E-scooters — the good, the bad, and the hilarious
People & Places

E-scooters — the good, the bad, and the hilarious

In February, the City approved an expansion of its ride‐share electric scooter program. With 72,000 people taking 238,000 rides on the existing 600 scooters last year, the program will increase the fleet to 1,500 machines starting this spring.

Before the pandemic paused commuting, “micro-mobility” companies said they would turn dreary bus trips into breezy adventures to work. Opponents called them dangerous at worst and annoying at best. Here, we offer roundup of the good and the bad of the scooter scene — plus a couple cultural notes to build your base of e-scooter knowledge.

Good to know: The apps that allow users to ride their e‐scooters block use of the scooters in busy areas such as parks, points of interest, and packed markets. (So no zooming around Parliament Hill or the ByWard Market.)

The vandalism: In 2018, as scooters were showing up everywhere in the United States, a new hobby takes off on social media: creatively damaging, destroying, and/or dumping e‐scooters. Bodies of water become popular parking spots. Edmonton gets “the scoots” in August 2019 with a spike in arson. Despite this, 2020 is a successful second season for the Alberta capital. Of Ottawa’s 600 scooters during the pilot program, 18 are reported as vandalized, 35 are stolen, and 11 “unspecified incidents” are logged.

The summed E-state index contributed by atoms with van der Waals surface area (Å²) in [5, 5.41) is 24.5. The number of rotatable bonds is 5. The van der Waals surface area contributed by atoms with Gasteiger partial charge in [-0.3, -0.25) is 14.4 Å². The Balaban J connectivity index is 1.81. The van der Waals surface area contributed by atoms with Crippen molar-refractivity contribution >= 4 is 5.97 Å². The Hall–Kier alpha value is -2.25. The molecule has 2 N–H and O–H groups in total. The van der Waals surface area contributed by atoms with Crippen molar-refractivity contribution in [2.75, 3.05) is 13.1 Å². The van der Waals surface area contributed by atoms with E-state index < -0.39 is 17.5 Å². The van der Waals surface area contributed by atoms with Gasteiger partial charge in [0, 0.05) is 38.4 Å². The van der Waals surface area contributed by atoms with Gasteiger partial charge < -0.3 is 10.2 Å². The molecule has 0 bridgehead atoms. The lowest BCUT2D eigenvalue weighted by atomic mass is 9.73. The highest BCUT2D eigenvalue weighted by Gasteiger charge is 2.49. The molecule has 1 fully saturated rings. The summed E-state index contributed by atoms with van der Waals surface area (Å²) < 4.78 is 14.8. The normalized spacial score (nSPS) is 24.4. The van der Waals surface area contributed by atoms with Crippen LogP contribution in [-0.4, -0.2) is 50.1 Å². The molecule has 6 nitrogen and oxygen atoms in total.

The future: Ottawa city council already allows personal e‐scooters to be carried onto the O‐Train. Will shared scooters soon be permitted?

Scoot with care: Scooters left on side‐ walks pose a risk to people with visual impairments or disabilities — or even people encumbered with baby carriages. And hand sanitizer is as essential as a helmet when using a ride‐share scooter.

The hilarious: South Park‘s Mr. Mackey attempts to rid his town of the e‐scooters during a Halloween episode — but the demonic devices keep coming back!

Dumped! Montreal pauses the e‐scooter rollout in early 2020 after their pilot project sees scooters parked in all kinds of unrecommended places: bike racks, garbage cans, the Lachine Canal, etc.

It’s not funny, but it’s Larry: Larry David walks and chats amiably with Leon on Curb Your Enthusiasm as he knocks over a row of Bird e‐scooters like dominoes.